Services & Resources / Wolfram Forums
-----
 /
MathGroup Archive
2006
*January
*February
*March
*April
*May
*June
*July
*August
*September
*October
*November
*December
*Archive Index
*Ask about this page
*Print this page
*Give us feedback
*Sign up for the Wolfram Insider

MathGroup Archive 2006

[Date Index] [Thread Index] [Author Index]

Search the Archive

Re: distance function

  • To: mathgroup at smc.vnet.net
  • Subject: [mg70037] Re: distance function
  • From: Peter Pein <petsie at dordos.net>
  • Date: Sun, 1 Oct 2006 04:08:22 -0400 (EDT)
  • References: <efldsn$daa$1@smc.vnet.net>

Coleman, Mark schrieb:
>  
> Out of curiosity, I tested these two approaches on a number of data sets
> for which I make frequent use. For some reason Jens code is running
> slower! I've been testing it out some lists of reals of size
> n=500,1000,2500, and 5000. Is it possible that the time for the
> conditional compares is exceeding the computational time of redundant
> calculations? Could someone try this out?
> 
> (note: I'm working on some code for identifying outliers in large data
> sets. The efficient calculation of L-1 and L-2 distance matrices are
> important.)
> 
> Thanks
> 
> Mark
> 
> 
> -----Original Message-----
> From: Murray Eisenberg [mailto:murray at math.umass.edu] 
To: mathgroup at smc.vnet.net
> Subject: [mg70037]  Re: distance function
> 
> Yes, I KNOW that I'm computing the distances twice in my solution: 
> that's why I said it's an "extravagant" solution!
> 
> Jens-Peer Kuska wrote:
>> Hi Murray,
>>
>> at least you should compute the distances not twice because the matrix
> 
>> is symmetric with zero diagonal ...
>>
>> d[{p_,p_}]:=0.0
>> d[{q_,p_}]/; OrderedQ[{q,p}]:=d[{q,p}]= Norm[p - q]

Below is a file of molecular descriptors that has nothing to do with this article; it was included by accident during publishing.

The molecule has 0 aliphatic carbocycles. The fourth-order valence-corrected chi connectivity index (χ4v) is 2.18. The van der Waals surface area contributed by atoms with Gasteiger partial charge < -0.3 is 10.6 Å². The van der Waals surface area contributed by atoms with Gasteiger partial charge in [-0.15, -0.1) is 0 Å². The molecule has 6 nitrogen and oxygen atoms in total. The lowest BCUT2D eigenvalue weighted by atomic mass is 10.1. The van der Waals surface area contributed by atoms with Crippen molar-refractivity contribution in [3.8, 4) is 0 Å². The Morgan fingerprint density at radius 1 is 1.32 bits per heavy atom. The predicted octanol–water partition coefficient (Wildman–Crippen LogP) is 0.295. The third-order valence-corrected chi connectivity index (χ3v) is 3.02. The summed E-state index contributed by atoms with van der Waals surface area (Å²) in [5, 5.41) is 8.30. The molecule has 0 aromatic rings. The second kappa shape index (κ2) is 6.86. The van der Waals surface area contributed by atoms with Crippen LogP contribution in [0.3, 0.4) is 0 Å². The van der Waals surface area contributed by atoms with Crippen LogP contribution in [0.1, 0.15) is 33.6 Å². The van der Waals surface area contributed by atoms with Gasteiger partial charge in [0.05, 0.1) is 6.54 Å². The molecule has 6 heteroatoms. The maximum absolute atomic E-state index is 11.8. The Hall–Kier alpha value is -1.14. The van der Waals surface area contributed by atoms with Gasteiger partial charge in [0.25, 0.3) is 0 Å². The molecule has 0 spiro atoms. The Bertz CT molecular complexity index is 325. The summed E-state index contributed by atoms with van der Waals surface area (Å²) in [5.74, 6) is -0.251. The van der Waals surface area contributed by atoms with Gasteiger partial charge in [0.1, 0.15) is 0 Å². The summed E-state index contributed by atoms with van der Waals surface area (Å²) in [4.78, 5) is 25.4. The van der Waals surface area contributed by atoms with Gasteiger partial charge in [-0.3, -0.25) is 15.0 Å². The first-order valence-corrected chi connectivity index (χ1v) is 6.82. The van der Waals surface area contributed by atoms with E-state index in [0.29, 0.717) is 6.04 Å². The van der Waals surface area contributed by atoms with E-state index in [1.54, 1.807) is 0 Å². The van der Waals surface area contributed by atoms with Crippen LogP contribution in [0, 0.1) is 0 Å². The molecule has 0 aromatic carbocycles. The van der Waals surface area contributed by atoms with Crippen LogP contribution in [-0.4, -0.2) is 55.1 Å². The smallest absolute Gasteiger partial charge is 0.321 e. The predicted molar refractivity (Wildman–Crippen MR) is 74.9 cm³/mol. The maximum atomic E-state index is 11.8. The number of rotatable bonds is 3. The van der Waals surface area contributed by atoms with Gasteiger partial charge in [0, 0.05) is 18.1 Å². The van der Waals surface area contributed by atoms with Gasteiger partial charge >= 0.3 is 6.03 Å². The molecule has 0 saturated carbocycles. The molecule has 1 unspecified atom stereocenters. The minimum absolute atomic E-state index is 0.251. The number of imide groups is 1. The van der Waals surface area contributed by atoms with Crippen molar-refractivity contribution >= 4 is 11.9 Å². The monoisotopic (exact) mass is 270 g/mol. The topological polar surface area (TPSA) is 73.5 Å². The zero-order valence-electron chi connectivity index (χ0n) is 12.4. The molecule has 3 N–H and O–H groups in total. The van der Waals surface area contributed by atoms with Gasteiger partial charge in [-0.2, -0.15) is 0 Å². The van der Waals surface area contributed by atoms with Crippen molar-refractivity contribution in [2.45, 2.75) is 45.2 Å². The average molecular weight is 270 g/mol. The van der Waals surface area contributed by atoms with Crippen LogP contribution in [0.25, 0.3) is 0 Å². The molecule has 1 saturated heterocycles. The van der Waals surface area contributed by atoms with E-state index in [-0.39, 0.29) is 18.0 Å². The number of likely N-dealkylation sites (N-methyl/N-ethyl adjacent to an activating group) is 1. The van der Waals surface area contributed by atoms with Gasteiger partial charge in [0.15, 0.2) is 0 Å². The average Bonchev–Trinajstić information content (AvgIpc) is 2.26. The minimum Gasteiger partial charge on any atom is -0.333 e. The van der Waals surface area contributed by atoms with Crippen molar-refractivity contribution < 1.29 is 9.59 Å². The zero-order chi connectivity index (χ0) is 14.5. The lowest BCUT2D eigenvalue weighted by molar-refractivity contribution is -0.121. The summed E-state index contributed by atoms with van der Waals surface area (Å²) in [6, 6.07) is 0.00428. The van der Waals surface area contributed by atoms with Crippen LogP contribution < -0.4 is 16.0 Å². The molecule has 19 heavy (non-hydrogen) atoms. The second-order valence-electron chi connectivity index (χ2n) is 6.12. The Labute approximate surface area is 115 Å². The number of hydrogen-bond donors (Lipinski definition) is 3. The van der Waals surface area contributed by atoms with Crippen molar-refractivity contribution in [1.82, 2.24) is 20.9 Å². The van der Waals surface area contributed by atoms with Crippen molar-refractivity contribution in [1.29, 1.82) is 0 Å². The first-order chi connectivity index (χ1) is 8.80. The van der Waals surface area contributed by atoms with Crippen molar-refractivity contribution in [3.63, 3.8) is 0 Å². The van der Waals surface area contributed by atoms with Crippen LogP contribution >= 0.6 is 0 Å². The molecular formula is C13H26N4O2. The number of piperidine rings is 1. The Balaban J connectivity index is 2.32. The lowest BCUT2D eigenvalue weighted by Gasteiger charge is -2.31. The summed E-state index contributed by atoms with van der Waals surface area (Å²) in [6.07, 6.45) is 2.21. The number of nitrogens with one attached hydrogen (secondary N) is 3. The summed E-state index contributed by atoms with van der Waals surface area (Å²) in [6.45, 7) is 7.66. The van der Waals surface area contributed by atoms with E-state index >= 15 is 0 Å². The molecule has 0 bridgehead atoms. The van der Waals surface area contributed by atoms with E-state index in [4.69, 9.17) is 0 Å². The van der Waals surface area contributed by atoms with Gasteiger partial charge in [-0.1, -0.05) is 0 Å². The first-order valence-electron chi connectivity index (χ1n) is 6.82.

>> d[{q_,p_}]:=d[{p,q}]
>>
>> Regards
>>    Jens
>>
>>
>> Murray Eisenberg wrote:
>>> If you don't mind an "extravagant" solution -- one that is 
>>> conceptually simple and short but is probably inefficient due to 
>>> redundant calculations -- then this works, I believe:
>>>
>>>    d[{p_, q_}] := Norm[p - q]
>>>    allDistances[pts_] := Union[Flatten[Outer[d, pts, pts]]]
>>>
>>>
>>>
>>> dimmechan at yahoo.com wrote:
>>>> In the book of Gaylord et al. (1996) there is one exercise which 
>>>> asks (see page 113)
>>>>
>>>> "Given a list of points in the plane, write a function that finds 
>>>> the set of all distances between the points."
>>>>
>>>> Although there is one solution, that solution makes use of the Table
> 
>>>> and Length commands.
>>>>
>>>> Is it a way to define the same function using Higher-Order functions
> 
>>>> like Outer, MapThread etc?
>>>>
>>>> Thanks in advance for any help.
>>>>
>>>>
>>
> 

Hi Mark,

  I think the most efficient proposal came from Bob Hanlon. I tested 
some alternatives and the fastest is d @@@S ubsets[pts, {2}] (2.98s for 
1000 points) followed by d @@@ Flatten[MapIndexed[Drop[#1, #2[[1]]-1] &, 
Outer[List, Most@pts, Rest@pts, 1]], 1] with 3.31 s.

Peter


  • Prev by Date: Re: Input, output troubles me ...
  • Next by Date: Re: Input, output troubles me ...
  • Previous by thread: Re: Input, output troubles me ...
  • Next by thread: Re: RE: Re: Re: distance function